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High Desert to the Hill: SRM hosts public grazing regulatory change discussion

by Wyoming Livestock Roundup

Public lands ranchers had the opportunity to communicate face to face with federal agency administrators on July 11 in Reno, Nev., during an event hosted by Good Grazing Makes Cent$ in conjunction with their affiliated partners the U.S. Cattlemen’s Association, Western Landowners Alliance, Ranchers Stewardship Alliance and Wyoming Livestock Board.

Topics discussed included the Bureau of Land Management’s (BLM) proposed public lands rule, potential grazing regulation changes and how public lands grazers can benefit from the U.S. Department of Agriculture’s (USDA) risk management and disaster aid programs.

Additionally, Turnipseed Engineering, who specializes in Nevada water resources, discussed how to assist ranchers in the region with water rights management.

Making sense

of the science 

Good Grazing Makes Cent$ aims to provide practical, applicable and economically feasible range management solutions which can ultimately improve the productivity of the land and the bottom dollar of the ranch through conversation and collaboration between range scientists and ranchers.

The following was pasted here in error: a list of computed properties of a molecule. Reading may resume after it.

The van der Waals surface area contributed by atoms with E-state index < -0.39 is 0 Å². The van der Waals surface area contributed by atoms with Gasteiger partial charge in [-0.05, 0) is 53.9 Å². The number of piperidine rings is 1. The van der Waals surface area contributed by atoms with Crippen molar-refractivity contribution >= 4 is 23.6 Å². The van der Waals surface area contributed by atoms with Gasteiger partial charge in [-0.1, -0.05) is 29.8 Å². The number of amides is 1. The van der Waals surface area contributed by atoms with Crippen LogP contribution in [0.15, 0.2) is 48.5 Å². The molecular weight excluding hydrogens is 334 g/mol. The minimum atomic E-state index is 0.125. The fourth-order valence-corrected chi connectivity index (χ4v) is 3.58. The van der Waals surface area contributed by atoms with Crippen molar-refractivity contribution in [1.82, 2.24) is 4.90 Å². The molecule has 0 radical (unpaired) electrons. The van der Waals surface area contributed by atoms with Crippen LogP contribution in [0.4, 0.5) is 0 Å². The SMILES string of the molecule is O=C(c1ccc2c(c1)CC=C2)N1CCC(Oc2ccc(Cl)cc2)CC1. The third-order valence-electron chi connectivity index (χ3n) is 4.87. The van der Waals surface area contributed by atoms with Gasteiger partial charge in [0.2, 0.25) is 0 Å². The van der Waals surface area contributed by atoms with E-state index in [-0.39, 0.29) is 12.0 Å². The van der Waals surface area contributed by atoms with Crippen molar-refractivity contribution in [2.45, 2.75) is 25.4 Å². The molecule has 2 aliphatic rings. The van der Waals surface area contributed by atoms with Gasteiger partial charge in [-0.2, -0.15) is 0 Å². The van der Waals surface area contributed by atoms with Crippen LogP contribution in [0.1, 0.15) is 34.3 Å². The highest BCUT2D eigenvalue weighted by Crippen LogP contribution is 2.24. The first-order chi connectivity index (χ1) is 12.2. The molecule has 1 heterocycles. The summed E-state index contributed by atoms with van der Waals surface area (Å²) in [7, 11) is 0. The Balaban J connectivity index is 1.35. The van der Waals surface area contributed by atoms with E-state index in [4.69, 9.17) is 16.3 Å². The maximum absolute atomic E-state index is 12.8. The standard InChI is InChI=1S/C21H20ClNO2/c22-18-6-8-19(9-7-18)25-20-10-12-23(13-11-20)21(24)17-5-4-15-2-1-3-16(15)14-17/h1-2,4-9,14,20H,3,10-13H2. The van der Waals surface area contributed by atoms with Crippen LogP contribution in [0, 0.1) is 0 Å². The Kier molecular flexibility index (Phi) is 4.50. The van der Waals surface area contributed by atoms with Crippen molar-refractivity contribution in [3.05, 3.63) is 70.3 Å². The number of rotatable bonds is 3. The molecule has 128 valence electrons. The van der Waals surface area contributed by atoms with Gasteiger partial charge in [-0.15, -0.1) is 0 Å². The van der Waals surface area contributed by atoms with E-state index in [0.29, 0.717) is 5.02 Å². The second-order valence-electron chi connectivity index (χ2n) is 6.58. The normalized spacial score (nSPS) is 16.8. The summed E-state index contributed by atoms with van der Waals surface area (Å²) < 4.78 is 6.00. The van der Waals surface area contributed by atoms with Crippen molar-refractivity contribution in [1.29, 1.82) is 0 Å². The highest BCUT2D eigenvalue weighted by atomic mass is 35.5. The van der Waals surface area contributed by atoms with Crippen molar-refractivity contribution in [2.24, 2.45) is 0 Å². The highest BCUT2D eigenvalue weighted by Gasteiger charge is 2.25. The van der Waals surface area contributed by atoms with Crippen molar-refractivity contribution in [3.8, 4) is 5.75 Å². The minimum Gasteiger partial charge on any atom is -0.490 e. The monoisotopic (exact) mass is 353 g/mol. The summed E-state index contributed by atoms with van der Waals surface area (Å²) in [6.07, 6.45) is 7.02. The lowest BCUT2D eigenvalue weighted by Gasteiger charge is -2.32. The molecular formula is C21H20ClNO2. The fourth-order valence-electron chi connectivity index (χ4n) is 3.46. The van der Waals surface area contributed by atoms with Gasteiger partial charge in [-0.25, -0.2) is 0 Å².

According to the Good Grazing Makes Cent$ website, each month they dissect a new topic intended to improve the productivity of the land and the bottom line of their members, including a monthly newsletter covering diverse topics, including everything from planning for drought to better understanding how the history of land impacts today’s management decisions.

The organization also offers a monthly video series featuring experts and ranchers from across the country discussing lessons learned and the success stories that have helped them advance the science and art of range management.

USDA risk management and aid programs

Zach Ducheneaux, USDA Farm Service Agency Administrator, a third-generation rancher of his family farm on the Cheyenne River Sioux Reservation, discussed building a proper safety net for producers. 

“We are not spending taxpayer money, we are investing it,” Ducheneaux noted, as he continued discussing challenges producers face, current conservation programs and how producers can work with local USDA offices to find solutions for producers.

Ducheneaux informed the audience he and his team will provide leadership and direction on agricultural policy, administering loan programs and managing conservation, commodity, disaster and farm marketing programs through a national network of offices.

He emphasized the importance of local offices being staffed with individuals ready to assist producers.

Ducheneaux expressed, “Preserving the heritage and legacy of producers and what they have built is a commitment from the USDA team.”

He concluded, “We are focused on investing in rural communities through staffing those areas with personnel to assist local producers with programs.”

Society for Range

Management land